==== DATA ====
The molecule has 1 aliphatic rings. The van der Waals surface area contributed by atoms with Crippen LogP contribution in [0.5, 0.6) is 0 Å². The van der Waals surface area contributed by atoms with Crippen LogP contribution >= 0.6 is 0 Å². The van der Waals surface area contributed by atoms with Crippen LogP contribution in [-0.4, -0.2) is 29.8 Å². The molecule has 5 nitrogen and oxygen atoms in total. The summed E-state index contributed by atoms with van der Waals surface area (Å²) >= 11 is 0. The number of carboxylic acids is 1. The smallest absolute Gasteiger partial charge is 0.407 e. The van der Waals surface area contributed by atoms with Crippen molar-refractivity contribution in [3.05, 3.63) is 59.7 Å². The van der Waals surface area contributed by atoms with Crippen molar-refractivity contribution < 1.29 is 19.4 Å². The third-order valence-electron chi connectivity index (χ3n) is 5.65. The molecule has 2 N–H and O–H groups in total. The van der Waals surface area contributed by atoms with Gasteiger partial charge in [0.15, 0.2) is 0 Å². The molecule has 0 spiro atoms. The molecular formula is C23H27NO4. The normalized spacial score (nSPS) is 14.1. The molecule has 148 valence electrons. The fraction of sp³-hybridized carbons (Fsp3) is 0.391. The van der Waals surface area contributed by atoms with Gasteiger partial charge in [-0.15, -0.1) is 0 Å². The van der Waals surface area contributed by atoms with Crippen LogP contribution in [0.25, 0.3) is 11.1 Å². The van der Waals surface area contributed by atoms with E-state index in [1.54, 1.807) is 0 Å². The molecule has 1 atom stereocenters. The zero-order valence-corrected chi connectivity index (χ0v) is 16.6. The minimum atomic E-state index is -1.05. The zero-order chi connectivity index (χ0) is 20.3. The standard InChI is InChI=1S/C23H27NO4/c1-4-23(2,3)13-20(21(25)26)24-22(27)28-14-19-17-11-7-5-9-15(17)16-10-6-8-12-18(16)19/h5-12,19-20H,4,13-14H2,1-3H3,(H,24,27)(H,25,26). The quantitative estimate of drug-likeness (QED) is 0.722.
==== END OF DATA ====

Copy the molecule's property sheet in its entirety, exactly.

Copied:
The molecule has 1 aliphatic rings. The van der Waals surface area contributed by atoms with Crippen LogP contribution in [0.5, 0.6) is 0 Å². The van der Waals surface area contributed by atoms with Crippen LogP contribution >= 0.6 is 0 Å². The van der Waals surface area contributed by atoms with Crippen LogP contribution in [-0.4, -0.2) is 29.8 Å². The molecule has 5 nitrogen and oxygen atoms in total. The summed E-state index contributed by atoms with van der Waals surface area (Å²) >= 11 is 0. The number of carboxylic acids is 1. The smallest absolute Gasteiger partial charge is 0.407 e. The van der Waals surface area contributed by atoms with Crippen molar-refractivity contribution in [3.05, 3.63) is 59.7 Å². The van der Waals surface area contributed by atoms with Crippen molar-refractivity contribution < 1.29 is 19.4 Å². The third-order valence-electron chi connectivity index (χ3n) is 5.65. The molecule has 2 N–H and O–H groups in total. The van der Waals surface area contributed by atoms with Gasteiger partial charge in [0.15, 0.2) is 0 Å². The molecule has 0 spiro atoms. The molecular formula is C23H27NO4. The normalized spacial score (nSPS) is 14.1. The molecule has 148 valence electrons. The fraction of sp³-hybridized carbons (Fsp3) is 0.391. The van der Waals surface area contributed by atoms with Gasteiger partial charge in [-0.15, -0.1) is 0 Å². The van der Waals surface area contributed by atoms with Crippen LogP contribution in [0.25, 0.3) is 11.1 Å². The van der Waals surface area contributed by atoms with E-state index in [1.54, 1.807) is 0 Å². The molecule has 1 atom stereocenters. The zero-order valence-corrected chi connectivity index (χ0v) is 16.6. The minimum atomic E-state index is -1.05. The zero-order chi connectivity index (χ0) is 20.3. The standard InChI is InChI=1S/C23H27NO4/c1-4-23(2,3)13-20(21(25)26)24-22(27)28-14-19-17-11-7-5-9-15(17)16-10-6-8-12-18(16)19/h5-12,19-20H,4,13-14H2,1-3H3,(H,24,27)(H,25,26). The quantitative estimate of drug-likeness (QED) is 0.722.